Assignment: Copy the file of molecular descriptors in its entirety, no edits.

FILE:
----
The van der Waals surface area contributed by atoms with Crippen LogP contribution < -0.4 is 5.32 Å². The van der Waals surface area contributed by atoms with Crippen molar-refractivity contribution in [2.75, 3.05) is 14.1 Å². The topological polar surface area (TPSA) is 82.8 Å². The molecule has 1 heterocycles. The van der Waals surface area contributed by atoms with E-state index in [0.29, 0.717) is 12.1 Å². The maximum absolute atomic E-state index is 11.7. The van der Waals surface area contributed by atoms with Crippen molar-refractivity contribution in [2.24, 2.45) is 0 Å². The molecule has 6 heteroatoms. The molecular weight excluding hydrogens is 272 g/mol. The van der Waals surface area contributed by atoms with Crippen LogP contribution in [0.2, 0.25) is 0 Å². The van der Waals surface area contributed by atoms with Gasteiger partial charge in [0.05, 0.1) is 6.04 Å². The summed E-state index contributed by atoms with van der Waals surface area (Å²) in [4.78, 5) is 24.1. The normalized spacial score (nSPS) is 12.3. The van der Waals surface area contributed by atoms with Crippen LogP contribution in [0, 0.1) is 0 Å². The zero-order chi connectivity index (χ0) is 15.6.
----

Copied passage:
The van der Waals surface area contributed by atoms with Crippen LogP contribution < -0.4 is 5.32 Å². The van der Waals surface area contributed by atoms with Crippen molar-refractivity contribution in [2.75, 3.05) is 14.1 Å². The topological polar surface area (TPSA) is 82.8 Å². The molecule has 1 heterocycles. The van der Waals surface area contributed by atoms with E-state index in [0.29, 0.717) is 12.1 Å². The maximum absolute atomic E-state index is 11.7. The van der Waals surface area contributed by atoms with Crippen molar-refractivity contribution in [2.24, 2.45) is 0 Å². The molecule has 6 heteroatoms. The molecular weight excluding hydrogens is 272 g/mol. The van der Waals surface area contributed by atoms with Crippen LogP contribution in [0.2, 0.25) is 0 Å². The van der Waals surface area contributed by atoms with Gasteiger partial charge in [0.05, 0.1) is 6.04 Å². The summed E-state index contributed by atoms with van der Waals surface area (Å²) in [4.78, 5) is 24.1. The normalized spacial score (nSPS) is 12.3. The van der Waals surface area contributed by atoms with Crippen LogP contribution in [0, 0.1) is 0 Å². The zero-order chi connectivity index (χ0) is 15.6.